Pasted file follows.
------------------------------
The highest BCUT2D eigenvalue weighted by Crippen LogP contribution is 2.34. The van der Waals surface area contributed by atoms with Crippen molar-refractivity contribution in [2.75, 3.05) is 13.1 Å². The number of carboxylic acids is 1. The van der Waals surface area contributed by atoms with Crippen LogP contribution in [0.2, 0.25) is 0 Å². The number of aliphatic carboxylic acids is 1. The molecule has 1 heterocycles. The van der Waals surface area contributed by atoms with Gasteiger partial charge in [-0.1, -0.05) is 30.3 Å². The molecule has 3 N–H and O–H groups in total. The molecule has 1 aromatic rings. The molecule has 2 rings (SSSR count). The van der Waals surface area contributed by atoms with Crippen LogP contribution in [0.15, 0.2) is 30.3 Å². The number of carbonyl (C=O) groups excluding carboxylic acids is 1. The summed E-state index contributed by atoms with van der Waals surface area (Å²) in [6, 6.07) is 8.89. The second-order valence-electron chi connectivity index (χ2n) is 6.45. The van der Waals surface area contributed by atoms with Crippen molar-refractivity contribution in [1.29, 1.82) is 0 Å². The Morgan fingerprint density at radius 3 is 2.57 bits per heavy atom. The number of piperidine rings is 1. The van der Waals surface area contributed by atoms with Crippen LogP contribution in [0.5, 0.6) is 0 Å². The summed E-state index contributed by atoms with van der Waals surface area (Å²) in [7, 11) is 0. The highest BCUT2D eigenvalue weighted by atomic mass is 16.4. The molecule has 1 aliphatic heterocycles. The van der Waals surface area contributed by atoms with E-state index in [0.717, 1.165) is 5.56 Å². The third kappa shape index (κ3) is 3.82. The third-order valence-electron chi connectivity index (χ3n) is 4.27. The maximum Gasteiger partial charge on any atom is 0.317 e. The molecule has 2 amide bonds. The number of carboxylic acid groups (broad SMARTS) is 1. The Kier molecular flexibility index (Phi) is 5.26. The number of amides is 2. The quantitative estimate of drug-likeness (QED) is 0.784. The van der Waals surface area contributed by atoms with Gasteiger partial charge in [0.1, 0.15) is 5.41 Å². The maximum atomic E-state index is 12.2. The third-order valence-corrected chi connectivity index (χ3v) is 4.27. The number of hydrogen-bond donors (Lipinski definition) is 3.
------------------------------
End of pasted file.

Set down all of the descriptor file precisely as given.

The highest BCUT2D eigenvalue weighted by Crippen LogP contribution is 2.34. The van der Waals surface area contributed by atoms with Crippen molar-refractivity contribution in [2.75, 3.05) is 13.1 Å². The number of carboxylic acids is 1. The van der Waals surface area contributed by atoms with Crippen LogP contribution in [0.2, 0.25) is 0 Å². The number of aliphatic carboxylic acids is 1. The molecule has 1 heterocycles. The van der Waals surface area contributed by atoms with Gasteiger partial charge in [-0.1, -0.05) is 30.3 Å². The molecule has 3 N–H and O–H groups in total. The molecule has 1 aromatic rings. The molecule has 2 rings (SSSR count). The van der Waals surface area contributed by atoms with Crippen LogP contribution in [0.15, 0.2) is 30.3 Å². The number of carbonyl (C=O) groups excluding carboxylic acids is 1. The summed E-state index contributed by atoms with van der Waals surface area (Å²) in [6, 6.07) is 8.89. The second-order valence-electron chi connectivity index (χ2n) is 6.45. The van der Waals surface area contributed by atoms with Crippen molar-refractivity contribution in [1.29, 1.82) is 0 Å². The Morgan fingerprint density at radius 3 is 2.57 bits per heavy atom. The number of piperidine rings is 1. The van der Waals surface area contributed by atoms with Crippen LogP contribution in [0.5, 0.6) is 0 Å². The summed E-state index contributed by atoms with van der Waals surface area (Å²) in [7, 11) is 0. The highest BCUT2D eigenvalue weighted by atomic mass is 16.4. The molecule has 1 aliphatic heterocycles. The van der Waals surface area contributed by atoms with E-state index in [0.717, 1.165) is 5.56 Å². The third kappa shape index (κ3) is 3.82. The third-order valence-electron chi connectivity index (χ3n) is 4.27. The maximum Gasteiger partial charge on any atom is 0.317 e. The molecule has 2 amide bonds. The number of carboxylic acid groups (broad SMARTS) is 1. The Kier molecular flexibility index (Phi) is 5.26. The number of amides is 2. The quantitative estimate of drug-likeness (QED) is 0.784. The van der Waals surface area contributed by atoms with Gasteiger partial charge in [0.1, 0.15) is 5.41 Å². The maximum atomic E-state index is 12.2. The third-order valence-corrected chi connectivity index (χ3v) is 4.27. The number of hydrogen-bond donors (Lipinski definition) is 3.